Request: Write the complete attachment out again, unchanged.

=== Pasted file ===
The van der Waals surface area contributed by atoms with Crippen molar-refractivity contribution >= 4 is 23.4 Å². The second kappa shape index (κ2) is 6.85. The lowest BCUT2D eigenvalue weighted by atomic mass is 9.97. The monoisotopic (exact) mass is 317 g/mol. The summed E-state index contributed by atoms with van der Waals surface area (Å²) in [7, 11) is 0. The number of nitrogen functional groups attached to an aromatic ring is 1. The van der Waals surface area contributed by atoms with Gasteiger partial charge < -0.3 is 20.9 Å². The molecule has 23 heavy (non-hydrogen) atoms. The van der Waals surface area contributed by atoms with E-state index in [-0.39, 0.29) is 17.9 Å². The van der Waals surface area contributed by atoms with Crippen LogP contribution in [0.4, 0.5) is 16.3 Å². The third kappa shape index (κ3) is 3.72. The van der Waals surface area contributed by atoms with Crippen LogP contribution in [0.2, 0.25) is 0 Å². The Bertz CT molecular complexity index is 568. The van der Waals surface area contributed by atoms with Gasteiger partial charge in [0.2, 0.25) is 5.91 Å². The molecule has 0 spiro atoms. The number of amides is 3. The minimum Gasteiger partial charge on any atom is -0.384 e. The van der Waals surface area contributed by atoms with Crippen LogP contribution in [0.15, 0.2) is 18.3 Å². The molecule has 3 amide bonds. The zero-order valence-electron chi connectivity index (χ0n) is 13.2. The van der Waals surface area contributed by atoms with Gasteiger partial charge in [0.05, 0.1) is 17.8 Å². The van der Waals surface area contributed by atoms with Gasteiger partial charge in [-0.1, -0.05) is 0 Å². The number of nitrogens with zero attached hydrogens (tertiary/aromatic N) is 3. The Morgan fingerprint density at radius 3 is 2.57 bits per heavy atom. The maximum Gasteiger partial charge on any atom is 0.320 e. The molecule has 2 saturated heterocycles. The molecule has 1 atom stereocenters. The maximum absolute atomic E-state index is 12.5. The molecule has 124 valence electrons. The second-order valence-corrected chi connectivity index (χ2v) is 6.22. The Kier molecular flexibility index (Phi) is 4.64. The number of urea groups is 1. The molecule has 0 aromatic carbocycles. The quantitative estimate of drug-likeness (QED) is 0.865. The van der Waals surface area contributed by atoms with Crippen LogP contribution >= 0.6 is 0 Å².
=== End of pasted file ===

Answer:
The van der Waals surface area contributed by atoms with Crippen molar-refractivity contribution >= 4 is 23.4 Å². The second kappa shape index (κ2) is 6.85. The lowest BCUT2D eigenvalue weighted by atomic mass is 9.97. The monoisotopic (exact) mass is 317 g/mol. The summed E-state index contributed by atoms with van der Waals surface area (Å²) in [7, 11) is 0. The number of nitrogen functional groups attached to an aromatic ring is 1. The van der Waals surface area contributed by atoms with Gasteiger partial charge < -0.3 is 20.9 Å². The molecule has 23 heavy (non-hydrogen) atoms. The van der Waals surface area contributed by atoms with E-state index in [-0.39, 0.29) is 17.9 Å². The van der Waals surface area contributed by atoms with Crippen LogP contribution in [0.4, 0.5) is 16.3 Å². The third kappa shape index (κ3) is 3.72. The van der Waals surface area contributed by atoms with Crippen LogP contribution in [0.2, 0.25) is 0 Å². The Bertz CT molecular complexity index is 568. The van der Waals surface area contributed by atoms with Gasteiger partial charge in [0.2, 0.25) is 5.91 Å². The molecule has 0 spiro atoms. The number of amides is 3. The minimum Gasteiger partial charge on any atom is -0.384 e. The van der Waals surface area contributed by atoms with Crippen LogP contribution in [0.15, 0.2) is 18.3 Å². The molecule has 3 amide bonds. The zero-order valence-electron chi connectivity index (χ0n) is 13.2. The van der Waals surface area contributed by atoms with Gasteiger partial charge in [0.05, 0.1) is 17.8 Å². The van der Waals surface area contributed by atoms with Gasteiger partial charge in [-0.1, -0.05) is 0 Å². The number of nitrogens with zero attached hydrogens (tertiary/aromatic N) is 3. The Morgan fingerprint density at radius 3 is 2.57 bits per heavy atom. The maximum Gasteiger partial charge on any atom is 0.320 e. The molecule has 2 saturated heterocycles. The molecule has 1 atom stereocenters. The maximum absolute atomic E-state index is 12.5. The molecule has 124 valence electrons. The second-order valence-corrected chi connectivity index (χ2v) is 6.22. The Kier molecular flexibility index (Phi) is 4.64. The number of urea groups is 1. The molecule has 0 aromatic carbocycles. The quantitative estimate of drug-likeness (QED) is 0.865. The van der Waals surface area contributed by atoms with Crippen LogP contribution >= 0.6 is 0 Å².